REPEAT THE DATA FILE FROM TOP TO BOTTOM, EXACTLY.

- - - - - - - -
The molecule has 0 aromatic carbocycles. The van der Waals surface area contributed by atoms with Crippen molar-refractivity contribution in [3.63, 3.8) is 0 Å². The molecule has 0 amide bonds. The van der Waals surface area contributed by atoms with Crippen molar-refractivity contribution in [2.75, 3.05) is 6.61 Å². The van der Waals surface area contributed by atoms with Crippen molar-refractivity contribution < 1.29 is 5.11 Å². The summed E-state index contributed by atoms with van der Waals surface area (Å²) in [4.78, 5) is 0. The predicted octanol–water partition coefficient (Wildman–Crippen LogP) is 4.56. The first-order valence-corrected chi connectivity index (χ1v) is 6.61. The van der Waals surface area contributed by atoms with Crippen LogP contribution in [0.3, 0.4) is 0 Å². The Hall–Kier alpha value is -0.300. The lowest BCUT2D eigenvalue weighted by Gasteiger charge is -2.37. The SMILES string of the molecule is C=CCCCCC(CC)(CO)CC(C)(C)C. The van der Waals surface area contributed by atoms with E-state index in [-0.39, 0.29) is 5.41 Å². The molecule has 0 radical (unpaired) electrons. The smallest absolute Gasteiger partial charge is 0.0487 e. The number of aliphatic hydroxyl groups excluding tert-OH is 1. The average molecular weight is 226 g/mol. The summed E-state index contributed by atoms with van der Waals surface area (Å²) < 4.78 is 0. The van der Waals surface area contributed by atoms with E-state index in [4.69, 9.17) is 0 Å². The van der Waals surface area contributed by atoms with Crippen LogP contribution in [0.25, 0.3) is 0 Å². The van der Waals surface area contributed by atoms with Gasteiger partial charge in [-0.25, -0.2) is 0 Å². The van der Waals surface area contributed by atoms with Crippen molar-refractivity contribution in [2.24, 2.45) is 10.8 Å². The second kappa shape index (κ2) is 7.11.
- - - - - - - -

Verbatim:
The molecule has 0 aromatic carbocycles. The van der Waals surface area contributed by atoms with Crippen molar-refractivity contribution in [3.63, 3.8) is 0 Å². The molecule has 0 amide bonds. The van der Waals surface area contributed by atoms with Crippen molar-refractivity contribution in [2.75, 3.05) is 6.61 Å². The van der Waals surface area contributed by atoms with Crippen molar-refractivity contribution < 1.29 is 5.11 Å². The summed E-state index contributed by atoms with van der Waals surface area (Å²) in [4.78, 5) is 0. The predicted octanol–water partition coefficient (Wildman–Crippen LogP) is 4.56. The first-order valence-corrected chi connectivity index (χ1v) is 6.61. The van der Waals surface area contributed by atoms with Crippen LogP contribution in [0.3, 0.4) is 0 Å². The Hall–Kier alpha value is -0.300. The lowest BCUT2D eigenvalue weighted by Gasteiger charge is -2.37. The SMILES string of the molecule is C=CCCCCC(CC)(CO)CC(C)(C)C. The van der Waals surface area contributed by atoms with E-state index in [-0.39, 0.29) is 5.41 Å². The molecule has 0 radical (unpaired) electrons. The smallest absolute Gasteiger partial charge is 0.0487 e. The number of aliphatic hydroxyl groups excluding tert-OH is 1. The average molecular weight is 226 g/mol. The summed E-state index contributed by atoms with van der Waals surface area (Å²) < 4.78 is 0. The van der Waals surface area contributed by atoms with E-state index in [4.69, 9.17) is 0 Å². The van der Waals surface area contributed by atoms with Crippen LogP contribution in [0.25, 0.3) is 0 Å². The van der Waals surface area contributed by atoms with Gasteiger partial charge in [-0.25, -0.2) is 0 Å². The van der Waals surface area contributed by atoms with Crippen molar-refractivity contribution in [2.24, 2.45) is 10.8 Å². The second kappa shape index (κ2) is 7.11.